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In most states, the COVID-19 pandemic has dramatically disrupted our ordinary lives. Even as the country begins slowly reopening, experts at the Centers for Disease Control and Prevention and other public health institutions are still cautioning against in-person social gatherings. Many cities prohibit groups of 10 or more people, while others are asking residents to stay away from anyone who isn’t a member of their immediate household.

Although social distancing is helping to slow the spread of coronavirus, many people are bending the rules or outright ignoring them. What can a homeowners association (HOA) or condominium association (COA) do? Can HOAs/COAs ban people from gathering?

The answer isn’t black and white. The COVID-19 situation is changing almost every week, so we need to take the actions we need to handle. If you’re operating an association during the COVID-19 crisis, make sure you’re receiving reliable, official information from the local government. As to whether or not your association clients can prohibit residents from meeting in person, here’s a general summary of the issue.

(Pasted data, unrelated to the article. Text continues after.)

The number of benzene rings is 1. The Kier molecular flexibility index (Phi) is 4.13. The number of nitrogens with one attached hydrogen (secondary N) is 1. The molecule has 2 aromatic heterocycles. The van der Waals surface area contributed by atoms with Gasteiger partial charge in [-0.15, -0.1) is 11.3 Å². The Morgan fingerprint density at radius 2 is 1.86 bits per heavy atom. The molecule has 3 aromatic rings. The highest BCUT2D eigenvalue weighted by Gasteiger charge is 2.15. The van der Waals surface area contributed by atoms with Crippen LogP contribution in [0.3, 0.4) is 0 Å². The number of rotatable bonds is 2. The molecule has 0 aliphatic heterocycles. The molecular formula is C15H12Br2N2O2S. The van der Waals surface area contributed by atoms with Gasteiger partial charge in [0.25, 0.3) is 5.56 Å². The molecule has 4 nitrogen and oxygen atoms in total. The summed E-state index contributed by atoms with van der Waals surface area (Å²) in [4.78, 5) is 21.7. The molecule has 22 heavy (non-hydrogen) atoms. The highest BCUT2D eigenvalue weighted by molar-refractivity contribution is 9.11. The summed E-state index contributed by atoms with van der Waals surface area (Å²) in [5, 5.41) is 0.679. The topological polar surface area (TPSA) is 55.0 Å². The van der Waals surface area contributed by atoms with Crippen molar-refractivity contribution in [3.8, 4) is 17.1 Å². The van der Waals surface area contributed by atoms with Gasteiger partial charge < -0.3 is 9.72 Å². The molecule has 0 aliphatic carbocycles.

Associations Must Follow Local Law

As with all the current laws regarding COVID-19, they vary from state to state and from city to city. It’s important to remember that associations must obey their local law above all else. Although they set rules and regulations for their communities, associations are not government authorities and cannot supersede the law.

Questions like whether an association can prohibit people from meeting in person can result in legal gray areas that may, in some cases, need to be resolved in court. If your state or city is under a “shelter in place” law, you can legally prohibit people from meeting in person because you require residents to obey the law.

However, if there are no official government prohibitions on socializing, enforcing a ban on in-person gatherings becomes much trickier. While associations can legally take steps to ensure the safety and well-being of residents, some actions may violate personal freedoms. For example, it may be impossible for an association to prohibit neighbors from gathering inside each other’s homes or standing closer than six feet when they talk outside.